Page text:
Phooey to FUI Law: Local Policies, Media Attention Enough to Deter Drunk Firefighting?

In response to the upsetting news that idolized Valley Springs firefighter Steven Ackerman died fighting a Brandon house fire last April with a 0.189 blood alcohol content, Governor Dennis Daugaard and House Majority Leader Brian Gosch are saying we don’t need a statewide drinking policy for firefighters:

Kelsey Pritchard, a spokeswoman for Daugaard, said in an email that a statewide alcohol policy for departments would be difficult to enforce. [State Fire Marshal Paul] Merriman said that voluntary state certification training teaches trainees about impairment while responding to emergencies, and he has said that many departments do have policies governing intoxication in place.

…House Majority Leader Brian Gosch said he wouldn’t push for a change, though he said he doesn’t think firefighters should respond while intoxicated [James Nord, “Push for State Policy Unlikely on Impaired Firefighting,” AP via that Sioux Falls paper, 2015.06.08].

My local paper says the Governor is full of “baloney”:

It’s only as difficult to enforce as any other alcohol law. Any oversight could be a deterrent or stop a firefighter from making a deadly mistake.

Many departments likely have alcohol policies to govern their volunteers, who could be called into service at any time. But a statewide standard would set a bar that would get conversations happening at the local levels.

A concern some fire departments would have is the limited resources available. If guidelines were too strict, it would make already small departments even smaller at times when they need firefighters most.

With some regulation, those departments would have to have serious talks about how best to maintain a full volunteer crew at all hours, and under what conditions those volunteers could respond [editorial, “State Guidelines Would Protect Firefighters,” Aberdeen American News, 2015.06.10].

I agree that the enforcement issue is a dodge. I’ll even go farther than the AAN and say it’s a dodge to fret that strict guidelines may drive recruits away from firefighting. It’s firefighting; we need strict guidelines for jobs that involve saving lives. People who say they want to be firefighters but can’t keep off the sauce shouldn’t be handed the hose.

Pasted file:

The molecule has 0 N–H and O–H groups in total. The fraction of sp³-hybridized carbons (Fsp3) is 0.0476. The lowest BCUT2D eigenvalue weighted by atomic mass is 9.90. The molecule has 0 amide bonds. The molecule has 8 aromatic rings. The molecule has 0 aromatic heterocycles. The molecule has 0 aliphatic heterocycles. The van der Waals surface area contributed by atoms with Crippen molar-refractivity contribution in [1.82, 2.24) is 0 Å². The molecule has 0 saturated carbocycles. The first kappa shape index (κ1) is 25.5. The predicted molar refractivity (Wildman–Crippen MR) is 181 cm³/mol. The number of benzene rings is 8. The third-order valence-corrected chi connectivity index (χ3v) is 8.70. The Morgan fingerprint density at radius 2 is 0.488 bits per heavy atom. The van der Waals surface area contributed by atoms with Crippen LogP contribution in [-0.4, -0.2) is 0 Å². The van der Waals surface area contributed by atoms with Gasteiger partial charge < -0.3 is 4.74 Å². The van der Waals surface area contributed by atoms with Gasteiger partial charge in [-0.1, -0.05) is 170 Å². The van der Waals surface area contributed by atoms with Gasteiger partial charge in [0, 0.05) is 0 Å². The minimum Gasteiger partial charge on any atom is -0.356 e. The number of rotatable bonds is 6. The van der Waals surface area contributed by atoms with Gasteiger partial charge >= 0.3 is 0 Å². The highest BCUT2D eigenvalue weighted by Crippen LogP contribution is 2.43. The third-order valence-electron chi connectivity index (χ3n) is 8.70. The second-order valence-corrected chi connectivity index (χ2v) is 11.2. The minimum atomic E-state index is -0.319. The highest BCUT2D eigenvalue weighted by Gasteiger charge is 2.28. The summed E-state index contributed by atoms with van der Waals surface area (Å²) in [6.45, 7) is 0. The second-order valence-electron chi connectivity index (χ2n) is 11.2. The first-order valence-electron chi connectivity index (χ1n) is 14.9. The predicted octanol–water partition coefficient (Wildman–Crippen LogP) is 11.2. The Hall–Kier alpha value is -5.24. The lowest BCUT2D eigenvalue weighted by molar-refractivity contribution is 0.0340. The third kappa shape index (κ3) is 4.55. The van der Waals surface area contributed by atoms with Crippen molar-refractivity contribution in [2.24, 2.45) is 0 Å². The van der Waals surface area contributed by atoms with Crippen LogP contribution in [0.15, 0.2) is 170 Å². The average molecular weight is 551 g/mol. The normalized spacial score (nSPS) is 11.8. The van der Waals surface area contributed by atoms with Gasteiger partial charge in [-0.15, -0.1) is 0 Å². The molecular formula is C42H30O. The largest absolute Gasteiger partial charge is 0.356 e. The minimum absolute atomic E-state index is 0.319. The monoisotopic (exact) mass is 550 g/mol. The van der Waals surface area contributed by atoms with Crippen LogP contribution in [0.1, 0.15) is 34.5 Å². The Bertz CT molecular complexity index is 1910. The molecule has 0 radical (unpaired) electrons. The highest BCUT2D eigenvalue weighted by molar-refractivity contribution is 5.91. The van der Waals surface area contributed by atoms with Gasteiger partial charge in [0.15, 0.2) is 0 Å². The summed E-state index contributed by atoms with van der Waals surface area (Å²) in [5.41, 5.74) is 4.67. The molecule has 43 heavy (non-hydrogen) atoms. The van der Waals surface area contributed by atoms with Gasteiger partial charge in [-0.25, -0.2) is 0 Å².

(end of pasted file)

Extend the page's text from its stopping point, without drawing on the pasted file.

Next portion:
However, I’m not sure I agree with the AAN’s call for a state policy. Rep. Gosch, the state fire training curriculum, the policies of many fire departments, and pretty much everyone else other than a few online shouters blinded by hagiography agree that firefighting under the influence is unwise. The media spotlight has led fire chiefs to consistently say on the record that reporting for duty drunk is not acceptable. The official culture, if not the public chatter, seems to recognize that alcohol and fire don’t mix. Two documented incidents in South Dakota in five years (Ackerman this year; Scott Johnson going DUI in a Madison firetruck in 2010) suggest that for the most part, local departments have a grip on the drinking/duty situation.

Either that, or they are covering FUI up really, really well.

p.s.: Valley Springs fire and rescue chief Don Johnson tells the press Ackerman did not drive himself to the scene of the April 12 fire that took his life.


4 Responses to Phooey to FUI Law: Local Policies, Media Attention Enough to Deter Drunk Firefighting?

  1. larry kurtz

    Yet, had this FF tested positive for cannabis he would be getting roasted by the SDGOP and major crackdowns would descend on these volunteers.

    I swear.

  2. Thanks for another thoughtful and wise blog post. Also, thanks for expanding my vocabulary!
    “Hagiography”: a book about someone’s life that makes it seem better than it really is or was.

  3. No question, Larry. You are absolutely correct!

  4. Roger Elgersma

    Typical Republican fairytaleland. We are governing, but we think governing is not necessary since all people are good enough without supervision, and a law would take us time to implement and since we are governing and do not like governing we will assume governing is not necessary.
    But in the real world, laws were never written for those good people that only do good. Laws are written when people make mistakes that we do not want to see done again.